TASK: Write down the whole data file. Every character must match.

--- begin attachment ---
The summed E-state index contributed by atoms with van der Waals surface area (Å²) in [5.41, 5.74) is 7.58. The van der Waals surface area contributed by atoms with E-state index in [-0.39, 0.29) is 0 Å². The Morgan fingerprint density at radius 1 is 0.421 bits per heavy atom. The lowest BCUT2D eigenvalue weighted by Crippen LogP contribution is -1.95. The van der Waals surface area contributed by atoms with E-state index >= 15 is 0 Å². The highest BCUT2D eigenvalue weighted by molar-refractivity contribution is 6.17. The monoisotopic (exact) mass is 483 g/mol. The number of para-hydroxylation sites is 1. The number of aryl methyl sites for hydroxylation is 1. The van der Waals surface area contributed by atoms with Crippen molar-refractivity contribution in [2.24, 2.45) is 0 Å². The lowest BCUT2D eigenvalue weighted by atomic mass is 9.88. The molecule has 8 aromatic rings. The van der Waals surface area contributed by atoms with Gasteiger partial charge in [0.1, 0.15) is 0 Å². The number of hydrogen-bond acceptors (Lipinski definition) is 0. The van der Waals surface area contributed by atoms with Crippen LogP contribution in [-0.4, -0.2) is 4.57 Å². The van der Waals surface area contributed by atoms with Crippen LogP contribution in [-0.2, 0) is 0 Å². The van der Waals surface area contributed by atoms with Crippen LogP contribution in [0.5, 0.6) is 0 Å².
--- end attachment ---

The summed E-state index contributed by atoms with van der Waals surface area (Å²) in [5.41, 5.74) is 7.58. The van der Waals surface area contributed by atoms with E-state index in [-0.39, 0.29) is 0 Å². The Morgan fingerprint density at radius 1 is 0.421 bits per heavy atom. The lowest BCUT2D eigenvalue weighted by Crippen LogP contribution is -1.95. The van der Waals surface area contributed by atoms with E-state index >= 15 is 0 Å². The highest BCUT2D eigenvalue weighted by molar-refractivity contribution is 6.17. The monoisotopic (exact) mass is 483 g/mol. The number of para-hydroxylation sites is 1. The number of aryl methyl sites for hydroxylation is 1. The van der Waals surface area contributed by atoms with Crippen molar-refractivity contribution in [2.24, 2.45) is 0 Å². The lowest BCUT2D eigenvalue weighted by atomic mass is 9.88. The molecule has 8 aromatic rings. The van der Waals surface area contributed by atoms with Gasteiger partial charge in [0.1, 0.15) is 0 Å². The number of hydrogen-bond acceptors (Lipinski definition) is 0. The van der Waals surface area contributed by atoms with Crippen LogP contribution in [-0.4, -0.2) is 4.57 Å². The van der Waals surface area contributed by atoms with Crippen LogP contribution in [-0.2, 0) is 0 Å². The van der Waals surface area contributed by atoms with Crippen LogP contribution in [0.5, 0.6) is 0 Å².